SME Loan Repayment Holidays in the Age of COVID
A virtual roundtable summary
The COVID-19 pandemic has caused economic hardship to millions of SMEs. To help SMEs survive through this crisis, governments and financial institutions have been granting loan repayment holidays to their clients. These payment deferral programs can blur the lines between illiquid and insolvent borrowers, making credit risk assessments more challenging. Lengthy and large-scale loan repayment holidays may factor into financial institutions’ decisions on new lending and could have longer-term implications for the stability of the financial system.
As part of a virtual roundtable series on COVID-19 mitigation efforts, the SME Finance Forum hosted a virtual roundtable with Kamal Hingorani (Standard Chartered Bank) and Beatriz Uhagón Caillemer (BBVA) to discuss decisions around moratoriums and the long-term influence on SME finance.
The session started with Kamal sharing his experience regarding the SME loan relief programs across the markets that they operate in. Standard Chartered, witnessed the impact of the virus early in the year in their businesses in China and Hong Kong and by April and May, most of their businesses across Asia, Africa and the Middle East were affected. The initial phase of lockdown had the most significant impact on economies and within weeks of the lockdown, regulators came up with options for offering payment moratoriums to clients. A few countries continue to offer some kind of relief, with these programs now going into their second or third phases. Over time, the nature of relief offerings shifted. After an initial approach whereby, relief was offered to a broad range of clients, some regulators began to place greater emphasis on Bank’s targeting relief measures to clients with a higher impact. Additionally, there was a shift away from payment holidays to interest only options in a number of markets.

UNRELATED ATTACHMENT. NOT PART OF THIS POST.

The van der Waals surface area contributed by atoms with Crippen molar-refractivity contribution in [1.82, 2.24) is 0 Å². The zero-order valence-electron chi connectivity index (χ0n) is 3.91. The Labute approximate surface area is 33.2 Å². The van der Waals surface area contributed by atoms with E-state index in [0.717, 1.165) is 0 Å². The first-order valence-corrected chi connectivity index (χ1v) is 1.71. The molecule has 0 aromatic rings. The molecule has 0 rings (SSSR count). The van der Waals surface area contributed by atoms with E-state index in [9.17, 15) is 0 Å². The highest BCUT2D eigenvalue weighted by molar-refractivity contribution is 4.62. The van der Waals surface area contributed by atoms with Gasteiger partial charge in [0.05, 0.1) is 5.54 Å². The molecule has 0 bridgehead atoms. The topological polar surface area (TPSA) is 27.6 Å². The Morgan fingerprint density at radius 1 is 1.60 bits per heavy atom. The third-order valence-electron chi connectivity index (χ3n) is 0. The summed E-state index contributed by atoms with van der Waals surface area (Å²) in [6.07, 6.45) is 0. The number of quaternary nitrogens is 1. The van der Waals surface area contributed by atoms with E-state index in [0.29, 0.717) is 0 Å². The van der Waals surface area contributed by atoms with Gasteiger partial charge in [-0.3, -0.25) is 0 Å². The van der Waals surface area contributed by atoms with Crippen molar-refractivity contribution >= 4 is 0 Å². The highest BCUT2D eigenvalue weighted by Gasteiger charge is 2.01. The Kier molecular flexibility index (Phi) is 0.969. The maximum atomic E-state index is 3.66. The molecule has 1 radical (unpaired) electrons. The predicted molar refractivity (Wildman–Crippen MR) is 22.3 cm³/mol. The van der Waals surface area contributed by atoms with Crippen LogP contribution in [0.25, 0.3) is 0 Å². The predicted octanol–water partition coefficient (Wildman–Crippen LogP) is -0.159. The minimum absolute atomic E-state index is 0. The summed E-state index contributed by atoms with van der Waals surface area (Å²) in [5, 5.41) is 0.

Kamal highlighted that regulators were approaching the crisis in different ways and as we move into the new year, we expect that regulators will continue to offer moratoriums but will make it more selective with the onus being on the client to demonstrate the extent of impact and justify the need for the relief.
Beatriz extended the conversation by weighing in on the heterogeneity of countries, sectors and clients. According to her, they have seen three types of clients: first, SMEs who saw an opportunity to get additional liquidity at a competitive price, second, clients like traders who needed liquidity or grace period for their expenses but had a proper future viability plan and third, SMEs whose weaknesses in future viability were revealed. They also found that regulators do not give the same amount of help to all the clients. In terms of addressing solvency and risk issues for SMEs, they have realized that government help, type of clients and sectors are crucial elements which need to be considered for adaptation or risk management.
Kamal agreed with Beatriz and said that the Bank used the industry type/sector in their risk assessment. Additionally, what helped was client engagement, early during the pandemic. They gathered information regarding their clients’ impact and ability to pay and tried to offer solutions meet their clients’ needs.
The big takeaway from the roundtable was the role of communication during the times of COVID. One of the useful tools for both the speakers was early communication with their clients regardless of the geographies. Both banks provided their RMs with tools to talk to their clients, even remotely. Beatriz stated that it was essential to gather information and open communication channels because all clients are different with differing needs. Keeping specific needs in mind, BBVA even organized workshops for clients who needed help with selling their products online and with digital transactions. Hence, aid was not limited to liquidity and loans but addressed other needs such as digitalization, which grew exponentially during COVID.